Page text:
Top: Barrett Strong (seated) and Norman Whitfield circa 1972. Bottom: The Undisputed Truth (L-R): Billie Rae Calvin, Joe “Pep” Harris ( lead singer) and Brenda Joyce Evans circa 1971. (Images found online.  Original sources unknown.)

The Undisputed Truth: “Smiling Faces Sometimes” (1971, written by Barrett Strong and Norman Whitfield).

I do not own the rights to anything.  I am just sharing what I love and how I am coping with you.

Stay well.

Let’s Take A Moment Day 170

Hi everyone.  Hope you are all well and continue to stay that way during this global health crisis we are facing.  But in addition to protecting your physical wellness, what are you doing to stay mentally healthy today?

Bruce quote

(Image found online.  Original source unknown.)

I know we are in a serious situation, but I need a break from the gloom, doom and bullying by way of hoarding. Music has always been my refuge and watching those beautiful Italians singing to each other from their balconies reaffirmed my belief that music is the answer. So until the old normal returns, I am going to share a song I listen to that helps me escape the current state of things, if only for a few minutes each day.  And if this helps anyone else, even better.

Time for another mid-week Motown break.  I adore Martha & The Vandellas.  Lead singer Martha Reeves met Vandella Rosalind Ashford in the late 1950’s when she joined her and another singer, Annette Beard, in a group called The Del-Phis.  By 1962 they were known as The Vels backing up Marvin Gaye on his song, “Stubborn Kind Of Fellow”.  Then the female singers recorded a demo for Motown in singer Mary Wells absence and were offered a recording contract by label president Berry Gordy.  At that point they christened themselves by the group name they would become famous with.  In 1964 Beard left the group to have her first child so she was replaced by Betty Kelley, who joined just in time to record the trio’s signature hit, “Dancing In The Street”.  Kelley was fired from the group during the summer of 1967 allegedly for arguments with Reeves and for missing performances.  But a lot of the tension in the group came from declining record sales & their loss of Gordy’s support of them and many other Motown artists while he took over Diana Ross’ career to turn her into the first lady of the label.  By 1972 the group broke up when Reeves pursued a solo career.  That was the end of my favorite female group from the Motor City.   But in their prime, Martha & The Vandellas made some great music.

Each night as I sleep, into my heart you creep
I wake up feelin’ sorry I met you, hoping soon that I’ll forget you
When I look in the mirror to comb my hair
I see your face just a smiling there“.

Vandellas

Martha and the Vandellas in 1965. (L-to-R) Rosalind Ashford, Martha Reeves, and Betty Kelley.  (Image found online.  Original source unknown.)

Martha & The Vandellas:  “Nowhere To Run” (1965, written by Brian Holland, Lamont Dozier and Eddie Holland).

I do not own the rights to anything.  I am just sharing what I love and how I am coping with you.

Stay well.

Let’s Take A Moment Day 58

Hi everyone.  Hope you are all well and continue to stay that way during this global health crisis we are facing.  But in addition to protecting your physical wellness, what are you doing to stay mentally healthy today?

Peanuts music

(Image found online.  Original source unknown.)

I know we are in a serious situation, but I need a break from the gloom, doom and bullying by way of hoarding. Music has always been my refuge and watching those beautiful Italians singing to each other from their balconies reaffirmed my belief that music is the answer. So until the old normal returns, I am going to share a song I listen to that helps me escape the current state of things, if only for a few minutes each day.  And if this helps anyone else, even better.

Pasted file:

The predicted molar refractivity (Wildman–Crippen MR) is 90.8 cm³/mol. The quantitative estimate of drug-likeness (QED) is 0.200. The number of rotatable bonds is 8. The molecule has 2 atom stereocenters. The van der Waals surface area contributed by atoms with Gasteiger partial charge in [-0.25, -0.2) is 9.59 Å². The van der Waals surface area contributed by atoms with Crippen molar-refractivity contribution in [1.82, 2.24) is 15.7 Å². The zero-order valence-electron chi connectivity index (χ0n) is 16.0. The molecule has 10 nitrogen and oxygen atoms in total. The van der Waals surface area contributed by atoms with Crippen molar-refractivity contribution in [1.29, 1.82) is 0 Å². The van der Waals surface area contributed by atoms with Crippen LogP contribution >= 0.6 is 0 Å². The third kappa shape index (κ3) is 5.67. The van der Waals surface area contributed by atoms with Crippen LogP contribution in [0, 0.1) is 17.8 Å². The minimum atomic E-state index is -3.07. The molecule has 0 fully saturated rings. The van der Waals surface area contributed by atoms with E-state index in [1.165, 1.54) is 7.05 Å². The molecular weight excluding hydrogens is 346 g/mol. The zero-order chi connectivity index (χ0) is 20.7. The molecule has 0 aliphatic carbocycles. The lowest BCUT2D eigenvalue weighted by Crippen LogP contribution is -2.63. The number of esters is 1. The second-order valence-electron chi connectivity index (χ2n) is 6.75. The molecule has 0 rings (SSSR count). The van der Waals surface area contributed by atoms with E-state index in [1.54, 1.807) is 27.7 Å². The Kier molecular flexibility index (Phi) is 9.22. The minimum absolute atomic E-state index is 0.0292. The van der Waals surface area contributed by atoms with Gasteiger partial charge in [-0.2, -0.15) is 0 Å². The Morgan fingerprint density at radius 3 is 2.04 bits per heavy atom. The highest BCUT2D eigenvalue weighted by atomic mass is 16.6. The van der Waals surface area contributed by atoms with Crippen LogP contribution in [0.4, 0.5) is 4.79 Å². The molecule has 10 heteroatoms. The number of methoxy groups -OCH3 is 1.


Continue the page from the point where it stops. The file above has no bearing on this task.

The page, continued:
Berry Gordy may have started Motown, but William “Smokey” Robinson, Jr. was its heart and soul.  He co-wrote many hits for other artists on the label as well as the ones for his group, The Miracles.  This is my favorite song from them.

Smokey

(Image found online.  Original source unknown.)

Smokey Robinson & The Miracles:  “The Tracks Of My Tears” (1965, written by William “Smokey” Robinson, Jr., Warren Moore and Marvin Tarpin).

I do not own the rights to anything.  I am just sharing what I love and how I am coping with you.

Stay well.

25 Days Of Christmas Songs: Day 21

Hello, Vixens!!!  Welcome back to the countdown.

durango-co-christmas

(Original source unknown)

My love for Motown is immense.  I have adored it since I was a kid, thanks to my parents.  They bought one of those K-Tel compilations which consisted of four albums of the Motor City’s greatest hits and the rest is history.

So many great songs and singers came out of that era, and to this day four of them are still on my list of favorite voices of all time:  Marvin Gaye, Stevie Wonder, David Ruffin (lead singer of the Temptations) & Levi Stubbs (lead singer of the Four Tops.

Despite the fact that Motown gave us some of the greatest music ever made, so many of the holiday music recorded by those artists is hardly ever heard during the Christmas season.  With radio stations starting earlier and earlier every year to play holiday songs, I do not know how this era of music gets overlooked.  I listen to these four Christmas songs year round, and maybe after hearing them you will understand why.

marvin gaye     Temptations

Marvin Gaye (R) – The Temptations (L) (original sources unknown)

Stevie Wonderthe-four-tops-abdul-duke-fakir-levi-everett

Stevie Wonder (R) – The Four Tops (L) (original sources unknown)

Marvin Gaye:  “I Want To Come Home For Christmas

Stevie Wonder:  “What Christmas Means to Me

The Four Tops:  “Away In A Manger

The Temptations:  “Silent Night

I do not own the rights to anything.  I am just sharing some things that I love with you   🙂

What are some of your favorite Christmas songs?

Until next time, fellow Vixens, happy listening!!!